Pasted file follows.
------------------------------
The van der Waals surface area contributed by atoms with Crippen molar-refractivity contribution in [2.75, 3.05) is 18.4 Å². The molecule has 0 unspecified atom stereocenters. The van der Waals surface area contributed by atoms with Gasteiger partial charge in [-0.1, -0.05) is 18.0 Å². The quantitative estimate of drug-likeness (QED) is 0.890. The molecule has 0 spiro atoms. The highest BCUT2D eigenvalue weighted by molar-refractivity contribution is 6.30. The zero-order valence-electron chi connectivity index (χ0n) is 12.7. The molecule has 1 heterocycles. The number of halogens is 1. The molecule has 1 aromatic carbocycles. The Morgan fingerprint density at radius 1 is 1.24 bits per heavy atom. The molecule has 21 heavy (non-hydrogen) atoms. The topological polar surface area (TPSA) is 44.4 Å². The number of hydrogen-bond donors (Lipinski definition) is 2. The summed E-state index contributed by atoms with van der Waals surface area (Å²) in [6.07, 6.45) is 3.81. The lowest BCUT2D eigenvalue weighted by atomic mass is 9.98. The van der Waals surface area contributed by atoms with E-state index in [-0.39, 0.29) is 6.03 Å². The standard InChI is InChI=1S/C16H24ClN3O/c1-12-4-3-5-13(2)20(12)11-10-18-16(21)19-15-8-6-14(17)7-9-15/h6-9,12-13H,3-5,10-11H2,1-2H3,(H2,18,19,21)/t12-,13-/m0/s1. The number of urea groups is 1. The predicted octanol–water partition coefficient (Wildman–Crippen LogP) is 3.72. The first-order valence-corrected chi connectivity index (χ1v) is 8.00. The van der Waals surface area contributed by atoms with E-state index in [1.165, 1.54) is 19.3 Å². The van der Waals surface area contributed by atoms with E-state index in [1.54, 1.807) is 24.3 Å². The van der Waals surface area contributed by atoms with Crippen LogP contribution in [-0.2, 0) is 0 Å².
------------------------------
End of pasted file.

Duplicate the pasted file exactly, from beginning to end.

The van der Waals surface area contributed by atoms with Crippen molar-refractivity contribution in [2.75, 3.05) is 18.4 Å². The molecule has 0 unspecified atom stereocenters. The van der Waals surface area contributed by atoms with Gasteiger partial charge in [-0.1, -0.05) is 18.0 Å². The quantitative estimate of drug-likeness (QED) is 0.890. The molecule has 0 spiro atoms. The highest BCUT2D eigenvalue weighted by molar-refractivity contribution is 6.30. The zero-order valence-electron chi connectivity index (χ0n) is 12.7. The molecule has 1 heterocycles. The number of halogens is 1. The molecule has 1 aromatic carbocycles. The Morgan fingerprint density at radius 1 is 1.24 bits per heavy atom. The molecule has 21 heavy (non-hydrogen) atoms. The topological polar surface area (TPSA) is 44.4 Å². The number of hydrogen-bond donors (Lipinski definition) is 2. The summed E-state index contributed by atoms with van der Waals surface area (Å²) in [6.07, 6.45) is 3.81. The lowest BCUT2D eigenvalue weighted by atomic mass is 9.98. The van der Waals surface area contributed by atoms with E-state index in [-0.39, 0.29) is 6.03 Å². The standard InChI is InChI=1S/C16H24ClN3O/c1-12-4-3-5-13(2)20(12)11-10-18-16(21)19-15-8-6-14(17)7-9-15/h6-9,12-13H,3-5,10-11H2,1-2H3,(H2,18,19,21)/t12-,13-/m0/s1. The number of urea groups is 1. The predicted octanol–water partition coefficient (Wildman–Crippen LogP) is 3.72. The first-order valence-corrected chi connectivity index (χ1v) is 8.00. The van der Waals surface area contributed by atoms with E-state index in [1.165, 1.54) is 19.3 Å². The van der Waals surface area contributed by atoms with E-state index in [1.54, 1.807) is 24.3 Å². The van der Waals surface area contributed by atoms with Crippen LogP contribution in [-0.2, 0) is 0 Å².